Not only did half of Goucher’ students have to become acclimated to college life, but everyone also had to adjust to learning in the age of the pandemic. The campus was plastered with signs, arrows directing which way to walk down the hallway, and reminders to wear masks were found on nearly every window, door, and floor that could hold them. The transition back from virtual learning was not an easy one. Masking mandates continued to be enforced, events and gatherings faced limitations, and students and faculty alike had to recall how to operate in the classroom.
Though there was palpable excitement upon returning, anxiety quickly engulfed much of student life. The rise of two highly infectious variants made students weary of engaging in many of the activities that define the lives of college students. The once bustling Van Meter highway that was home to impromptu conversation, students gathered outside of the dining hall, and a view of the populated great lawn was reduced to a mere vessel to take you to class. Once sporadic livelihood became noticeably more prescribed and transactional.
Not only was this an incredibly difficult time to be a college student, but faculty faced their share of difficulties as well. Professors needed to accommodate multimodal learning through teaching in a classroom and through Zoom simultaneously. Lessons that were changed to accommodate online learning now had to be applied across in-person and online modes.
Many Goucher programs and defining features were also put on hiatus. The Goucher Quindecim went without a new publication for half a year. The once large Student Engagement Team was cut to a third of its size. Even Alice’s Café was closed for an extended time following the pandemic shutdown.
The entrance into Goucher even went under an overhaul during the 2022 J-Term. Gates were added in requiring Goucher members to scan their OneCards to take their vehicles on campus, while guests would request entrance through a button-pressed intercom. The reference to Goucher as a “bubble” became even more applicable following this change, as Goucher continues to be sectioned off from the surrounding Towson community. Though with the increasing rates of crime in the area, this may not be entirely a negative change.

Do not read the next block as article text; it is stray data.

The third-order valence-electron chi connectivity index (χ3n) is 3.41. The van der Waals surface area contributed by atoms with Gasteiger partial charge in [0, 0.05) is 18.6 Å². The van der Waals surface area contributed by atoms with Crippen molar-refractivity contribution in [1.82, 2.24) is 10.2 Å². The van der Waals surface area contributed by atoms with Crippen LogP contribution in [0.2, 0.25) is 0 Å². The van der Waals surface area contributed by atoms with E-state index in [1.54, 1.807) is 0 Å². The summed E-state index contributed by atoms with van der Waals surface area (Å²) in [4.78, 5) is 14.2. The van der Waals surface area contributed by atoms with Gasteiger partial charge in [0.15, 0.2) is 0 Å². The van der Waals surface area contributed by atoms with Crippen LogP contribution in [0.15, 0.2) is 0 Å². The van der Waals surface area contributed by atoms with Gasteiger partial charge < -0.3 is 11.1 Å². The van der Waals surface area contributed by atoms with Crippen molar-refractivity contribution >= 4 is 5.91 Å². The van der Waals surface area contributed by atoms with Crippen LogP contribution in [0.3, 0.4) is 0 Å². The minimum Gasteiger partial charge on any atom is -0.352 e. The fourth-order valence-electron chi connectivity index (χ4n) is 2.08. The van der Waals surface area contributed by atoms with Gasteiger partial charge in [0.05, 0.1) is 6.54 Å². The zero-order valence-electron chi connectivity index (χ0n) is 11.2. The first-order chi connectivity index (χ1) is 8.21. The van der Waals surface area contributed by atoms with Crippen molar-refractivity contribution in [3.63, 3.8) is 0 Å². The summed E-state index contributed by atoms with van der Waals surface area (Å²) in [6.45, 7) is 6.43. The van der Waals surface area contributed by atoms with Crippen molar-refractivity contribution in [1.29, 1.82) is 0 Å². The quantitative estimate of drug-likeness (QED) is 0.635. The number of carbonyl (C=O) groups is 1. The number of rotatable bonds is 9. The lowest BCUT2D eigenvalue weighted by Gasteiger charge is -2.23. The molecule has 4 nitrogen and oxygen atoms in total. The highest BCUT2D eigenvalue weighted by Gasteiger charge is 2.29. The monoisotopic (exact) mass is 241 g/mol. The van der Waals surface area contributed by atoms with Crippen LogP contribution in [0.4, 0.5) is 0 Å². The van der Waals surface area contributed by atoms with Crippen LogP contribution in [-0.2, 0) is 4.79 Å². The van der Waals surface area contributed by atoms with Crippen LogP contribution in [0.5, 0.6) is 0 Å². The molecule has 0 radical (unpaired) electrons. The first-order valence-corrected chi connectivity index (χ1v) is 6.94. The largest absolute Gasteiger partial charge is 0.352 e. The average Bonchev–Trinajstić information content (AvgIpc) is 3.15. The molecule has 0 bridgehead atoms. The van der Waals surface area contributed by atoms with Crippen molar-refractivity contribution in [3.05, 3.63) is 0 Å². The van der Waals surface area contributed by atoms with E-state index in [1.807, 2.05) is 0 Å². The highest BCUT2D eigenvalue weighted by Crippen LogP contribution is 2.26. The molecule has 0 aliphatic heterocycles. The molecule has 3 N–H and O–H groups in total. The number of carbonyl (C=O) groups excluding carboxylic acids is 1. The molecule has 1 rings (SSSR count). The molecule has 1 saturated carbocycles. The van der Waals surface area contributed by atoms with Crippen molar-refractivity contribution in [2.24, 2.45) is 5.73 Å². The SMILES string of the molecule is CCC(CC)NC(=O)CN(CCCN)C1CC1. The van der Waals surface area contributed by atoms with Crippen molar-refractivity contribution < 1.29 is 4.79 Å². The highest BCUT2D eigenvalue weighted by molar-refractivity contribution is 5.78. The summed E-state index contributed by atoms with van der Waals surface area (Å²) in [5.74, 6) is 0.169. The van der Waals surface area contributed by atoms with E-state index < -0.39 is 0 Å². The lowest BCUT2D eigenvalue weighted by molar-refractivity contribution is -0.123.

The entirety of the 2021 to 2022 school year was largely spent getting Goucher back to what it was in early 2020. There were multiple failed attempts at removing the mask mandate in Spring 2022 into the proceeding Fall semester. There was a lack of a consistent protocol that would shift with the ebbs and flows of cases found on campus.
Though these past few years have been incredibly taxing, there is a bright future in store for Goucher students. The Quindecim has since seen a dramatic increase in involvement since the Fall 2022 semester. This is all due to the wonderful work of Amita Chatterjee and Dom McKinney, whose passion has allowed the integral publication to return in top form. In another example of students joining for a cause they are passionate about, the Quindecim being back in print has signified Goucher’s recovery from the ramifications of the pandemic. The Student Engagement Team hosted Gala for the first time since 2019, with an Enchanted Forest theme. GPEP celebrated their tenth anniversary during the Fall 2022 semester, marking a decade of providing education to incarcerated individuals in Maryland.
Many of us may reflect on the four years that we spent at Goucher in disappointment because of the circumstances we will forever associate with the time that we spent in college. However, Goucher students should be proud of themselves for making the best of the hand that they were given. In a time where it would have been so easy to dissipate and isolate, Goucher students instead came closer together, fought for positive change, and gave each other grace to make it through even the most difficult of times. This time may not have been ideal, but it brought out the best in every student. As some of us are ready to depart, we should ensure we bring the same compassion, perseverance, and determination into all the future brings to us.
By Christopher Longo ’23
Feature image of Goucher students participating in a Student Engagement Team (SET) door decorating event courtesy of Christopher Longo.